Toward the end of the month of September, my long time, dear friend Kristin (whom you may remember from this post) and I somehow managed to make our way from Ohio (me) and Vermont (she) to Chicago for a seamless meet-up at O’Hare and on to a quick flight out to New Mexico.  The opportunity to introduce a dear one to one’s soul home is a gift indeed and we savored every second.  Not much was catalogued of our time there, but we did manage some image captures…..

Photo by Kristin McCole.

“It’s the most wonderful place you can imagine.  It’s so beautiful there.  It’s ridiculous.”  ~Georgia O’Keeffe

Photo by Kristin McCole
Koshares, uniting shadow with darkness; playfulness with survival; divinity with debauchery.  At least that is how I interpret it.

We timed our visit with the Feast of San Geronimo at Taos Pueblo (every year on September 30th, you should go) which enabled me to see and visit with some dear friends there at a very sacred time.  It was a gift and blessing to share these folks and this place who are so dear to me, with an old friend from the way back, equally as dear.  Kristin said to me at one point, “You’ve built a whole world here, Ames.”  I do believe I have.  I am deeply grateful.

Majestic Taos Mountain

Our journey was far too short for a proper catch up.  To be honest, in spite of the splendor we encountered, we spent a good deal of time in a state of deep grief over the recent goings on at the Supreme Court.  There is a collective, primal scream of rage emanating from  the women in my life over doing this all over again.  How many times has this story been lived, eh?  Though this time is was so public, and so top-level.  I am still grieving.

But, and this is the thing, somehow we must keep going……..

And so, once home, early autumn life began with a focus toward music each weekend at the Riley School of Irish Music.  Those of us who love the music aim to bring just a smidge of this video below to our own playing….

Little Sea Folk Festival – Open The Door For Three – Church Hill / Monaghan Jig from Dean Merrill on Vimeo.

While we may never reach this level, we did manage to play our annual ceili dance once more and folks who attended seemed to enjoy it.  Chatting with our caller, Éamonn  de Cógáin after the dance, he remarked, “This is growing!!” And indeed it is.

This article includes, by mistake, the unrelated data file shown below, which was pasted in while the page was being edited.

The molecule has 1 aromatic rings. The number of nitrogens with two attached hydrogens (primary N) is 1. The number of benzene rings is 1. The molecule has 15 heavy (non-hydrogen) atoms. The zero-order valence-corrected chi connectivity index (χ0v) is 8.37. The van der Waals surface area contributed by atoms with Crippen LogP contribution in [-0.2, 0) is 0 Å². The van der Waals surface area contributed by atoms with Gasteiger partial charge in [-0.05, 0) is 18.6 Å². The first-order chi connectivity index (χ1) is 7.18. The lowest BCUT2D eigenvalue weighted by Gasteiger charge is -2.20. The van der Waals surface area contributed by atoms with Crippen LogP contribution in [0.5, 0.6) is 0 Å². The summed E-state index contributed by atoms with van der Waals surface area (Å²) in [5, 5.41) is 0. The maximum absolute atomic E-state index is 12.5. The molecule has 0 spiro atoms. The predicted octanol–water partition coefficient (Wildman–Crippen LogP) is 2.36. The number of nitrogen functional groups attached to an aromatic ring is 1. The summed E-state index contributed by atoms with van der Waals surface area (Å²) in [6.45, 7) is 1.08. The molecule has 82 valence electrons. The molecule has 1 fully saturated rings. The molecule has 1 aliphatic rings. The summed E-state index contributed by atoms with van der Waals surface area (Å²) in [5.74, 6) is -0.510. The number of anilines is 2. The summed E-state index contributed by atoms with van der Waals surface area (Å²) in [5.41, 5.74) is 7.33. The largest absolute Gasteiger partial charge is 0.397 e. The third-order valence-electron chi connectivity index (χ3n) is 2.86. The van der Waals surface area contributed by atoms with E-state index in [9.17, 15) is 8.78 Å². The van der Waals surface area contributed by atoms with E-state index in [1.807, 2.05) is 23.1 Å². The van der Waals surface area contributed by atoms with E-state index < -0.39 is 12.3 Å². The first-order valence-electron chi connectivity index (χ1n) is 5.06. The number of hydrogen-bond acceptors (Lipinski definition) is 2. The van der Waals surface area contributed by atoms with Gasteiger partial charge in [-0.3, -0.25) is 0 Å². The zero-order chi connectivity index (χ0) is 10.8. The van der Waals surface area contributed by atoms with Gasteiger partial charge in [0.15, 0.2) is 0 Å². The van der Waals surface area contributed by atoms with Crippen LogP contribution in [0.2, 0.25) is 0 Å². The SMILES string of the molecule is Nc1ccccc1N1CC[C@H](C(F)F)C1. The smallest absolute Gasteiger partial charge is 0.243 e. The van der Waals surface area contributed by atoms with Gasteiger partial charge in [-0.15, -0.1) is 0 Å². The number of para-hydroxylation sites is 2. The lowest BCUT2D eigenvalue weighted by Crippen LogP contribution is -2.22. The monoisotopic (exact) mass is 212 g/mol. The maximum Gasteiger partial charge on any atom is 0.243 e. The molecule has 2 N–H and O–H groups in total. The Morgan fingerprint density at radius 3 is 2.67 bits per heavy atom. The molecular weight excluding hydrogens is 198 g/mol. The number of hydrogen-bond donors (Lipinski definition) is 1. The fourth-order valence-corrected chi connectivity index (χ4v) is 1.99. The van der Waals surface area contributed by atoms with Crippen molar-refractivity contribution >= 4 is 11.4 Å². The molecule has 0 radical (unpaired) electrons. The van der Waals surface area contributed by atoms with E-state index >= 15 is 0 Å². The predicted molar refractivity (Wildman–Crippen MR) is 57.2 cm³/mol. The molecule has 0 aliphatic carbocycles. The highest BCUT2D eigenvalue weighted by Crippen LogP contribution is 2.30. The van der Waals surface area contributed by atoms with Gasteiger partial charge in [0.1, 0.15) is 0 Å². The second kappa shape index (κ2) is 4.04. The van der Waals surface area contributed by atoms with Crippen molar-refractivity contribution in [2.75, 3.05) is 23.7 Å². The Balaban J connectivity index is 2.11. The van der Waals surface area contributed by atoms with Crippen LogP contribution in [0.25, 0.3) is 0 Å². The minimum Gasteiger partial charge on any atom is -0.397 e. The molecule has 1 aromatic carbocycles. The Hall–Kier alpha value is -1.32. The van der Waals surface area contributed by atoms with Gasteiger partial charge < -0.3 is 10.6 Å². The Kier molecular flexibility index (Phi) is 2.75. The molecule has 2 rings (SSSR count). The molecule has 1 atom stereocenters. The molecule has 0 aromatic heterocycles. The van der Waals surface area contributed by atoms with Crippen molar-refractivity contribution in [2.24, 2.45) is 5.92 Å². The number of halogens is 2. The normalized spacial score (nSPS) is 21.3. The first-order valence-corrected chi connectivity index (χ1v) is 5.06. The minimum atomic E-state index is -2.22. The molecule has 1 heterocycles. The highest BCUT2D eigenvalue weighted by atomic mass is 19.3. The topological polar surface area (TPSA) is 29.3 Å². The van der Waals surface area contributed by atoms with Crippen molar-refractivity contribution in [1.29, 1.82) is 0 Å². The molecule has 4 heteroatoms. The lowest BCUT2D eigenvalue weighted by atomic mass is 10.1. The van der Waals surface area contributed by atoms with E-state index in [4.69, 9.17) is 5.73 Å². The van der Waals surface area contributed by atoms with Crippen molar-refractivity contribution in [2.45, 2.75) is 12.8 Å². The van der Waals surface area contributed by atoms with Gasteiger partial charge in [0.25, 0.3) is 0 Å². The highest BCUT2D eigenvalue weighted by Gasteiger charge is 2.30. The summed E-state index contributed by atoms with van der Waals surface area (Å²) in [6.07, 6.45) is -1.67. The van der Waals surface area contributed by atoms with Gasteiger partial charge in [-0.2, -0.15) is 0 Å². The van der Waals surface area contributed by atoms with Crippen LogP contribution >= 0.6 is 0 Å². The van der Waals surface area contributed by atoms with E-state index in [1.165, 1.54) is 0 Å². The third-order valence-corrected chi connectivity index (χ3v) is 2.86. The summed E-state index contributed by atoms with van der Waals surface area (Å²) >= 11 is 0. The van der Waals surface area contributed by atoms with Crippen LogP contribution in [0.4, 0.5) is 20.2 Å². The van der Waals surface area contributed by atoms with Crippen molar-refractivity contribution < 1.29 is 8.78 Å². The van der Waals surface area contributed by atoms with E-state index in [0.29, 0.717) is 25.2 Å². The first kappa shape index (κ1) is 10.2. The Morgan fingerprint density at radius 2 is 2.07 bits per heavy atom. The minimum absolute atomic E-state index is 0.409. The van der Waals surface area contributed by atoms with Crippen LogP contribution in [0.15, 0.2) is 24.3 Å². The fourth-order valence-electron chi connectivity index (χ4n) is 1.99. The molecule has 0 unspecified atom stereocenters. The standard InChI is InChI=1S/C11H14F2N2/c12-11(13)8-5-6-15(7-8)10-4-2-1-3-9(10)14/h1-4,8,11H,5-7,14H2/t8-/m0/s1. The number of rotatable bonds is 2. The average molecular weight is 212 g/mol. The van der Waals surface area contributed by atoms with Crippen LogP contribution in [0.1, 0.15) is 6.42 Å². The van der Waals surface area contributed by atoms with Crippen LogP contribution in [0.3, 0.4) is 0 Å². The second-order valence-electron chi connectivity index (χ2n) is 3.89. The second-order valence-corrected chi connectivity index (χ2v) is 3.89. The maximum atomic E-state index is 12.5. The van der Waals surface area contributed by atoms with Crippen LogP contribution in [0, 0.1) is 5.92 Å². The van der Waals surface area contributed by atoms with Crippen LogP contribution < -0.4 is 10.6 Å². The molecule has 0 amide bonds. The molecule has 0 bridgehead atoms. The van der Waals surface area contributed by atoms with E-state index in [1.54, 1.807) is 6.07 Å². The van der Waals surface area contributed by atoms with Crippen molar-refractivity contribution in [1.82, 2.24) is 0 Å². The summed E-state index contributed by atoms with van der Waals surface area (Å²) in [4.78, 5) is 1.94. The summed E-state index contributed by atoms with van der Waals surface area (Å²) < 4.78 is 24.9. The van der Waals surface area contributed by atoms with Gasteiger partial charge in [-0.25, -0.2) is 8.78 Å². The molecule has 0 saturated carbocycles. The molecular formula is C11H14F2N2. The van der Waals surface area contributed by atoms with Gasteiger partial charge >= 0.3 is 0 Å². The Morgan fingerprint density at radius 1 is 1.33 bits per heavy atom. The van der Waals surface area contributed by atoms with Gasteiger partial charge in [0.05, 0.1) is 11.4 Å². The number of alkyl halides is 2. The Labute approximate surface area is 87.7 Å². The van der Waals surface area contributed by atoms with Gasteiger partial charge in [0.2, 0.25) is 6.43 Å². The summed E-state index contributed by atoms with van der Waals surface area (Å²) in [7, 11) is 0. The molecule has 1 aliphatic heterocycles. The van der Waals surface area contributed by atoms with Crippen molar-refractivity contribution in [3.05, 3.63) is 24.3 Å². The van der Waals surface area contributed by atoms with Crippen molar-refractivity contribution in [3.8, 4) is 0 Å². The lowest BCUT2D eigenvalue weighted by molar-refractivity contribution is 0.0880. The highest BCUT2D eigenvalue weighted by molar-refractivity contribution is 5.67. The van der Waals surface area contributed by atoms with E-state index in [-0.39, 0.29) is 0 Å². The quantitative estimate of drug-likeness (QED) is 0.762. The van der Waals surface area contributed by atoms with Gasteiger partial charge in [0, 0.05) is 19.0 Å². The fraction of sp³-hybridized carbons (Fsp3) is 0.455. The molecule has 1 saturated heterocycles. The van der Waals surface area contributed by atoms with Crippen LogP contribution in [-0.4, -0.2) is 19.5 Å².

This gathering was such good medicine just one day after the horrific news from Pittsburgh.  Just one more act brought to bear by the hateful rhetoric spewing across the nation from the White House.

so much musical love

The season brings with it, as mentioned before, a renewed commitment to new needle bound adventures.  I’ve invested in some gorgeous wool from my local knit shop to attempt the crafting of a sweater.  We shall see…. But in the meantime, it’s always fun to get to know the source of all things wool.

And maybe even attempt a sketch or two.

Perhaps you too are experiencing a bit of whiplash of the soul.  One minute darkness and rage – the next minute, a shaft of light to pierce that darkness and provide a respite.  We here are fortunate to have these moments of lightness.  To make art and craft worlds with words is a privilege indeed, and one I do not take for granted.  I believe to my core that it is an act of resistance to play music, and craft beauty with line, paint and words.  I am fortunate to have the support of family and my day job that enable me to live this artful life.  Not everyone can.  Yet somehow, artists get the job done, one way or another.  Here are just a few whom I support and so should you…..

Claudia: here, here, and here

Folk On Foot

Terri Windling

Four Way Quartet (Did I mention we hosted a house concert???)

The list goes on.

And so where does this all leave me?  As you can see, there’s been a great deal of output here in the form of energy and a good bit of intake as well which is wonderful.  But my hope is that I can slow it all down a bit.  To corral things to more depth and to a more manageable realm for me as an artist.  I like to say that I am a crock pot in this world of microwaves.

I’m being careful to begin my day with thoughtful words, such as the lovely poetry by Raquel Vasquez Gilliland or stories by Sylvia Linsteadt who’s recent book The Wild Folk  inspired a tiny sketch…..

Which led to a larger painting….

The Offering, 24″ x 36″, acrylic on canvas

My hub and I are running away a couple of days after the election to Guatemala to visit friends and make some art – to shore up our souls for what’s to come in our lives personally and collectively, good or ill.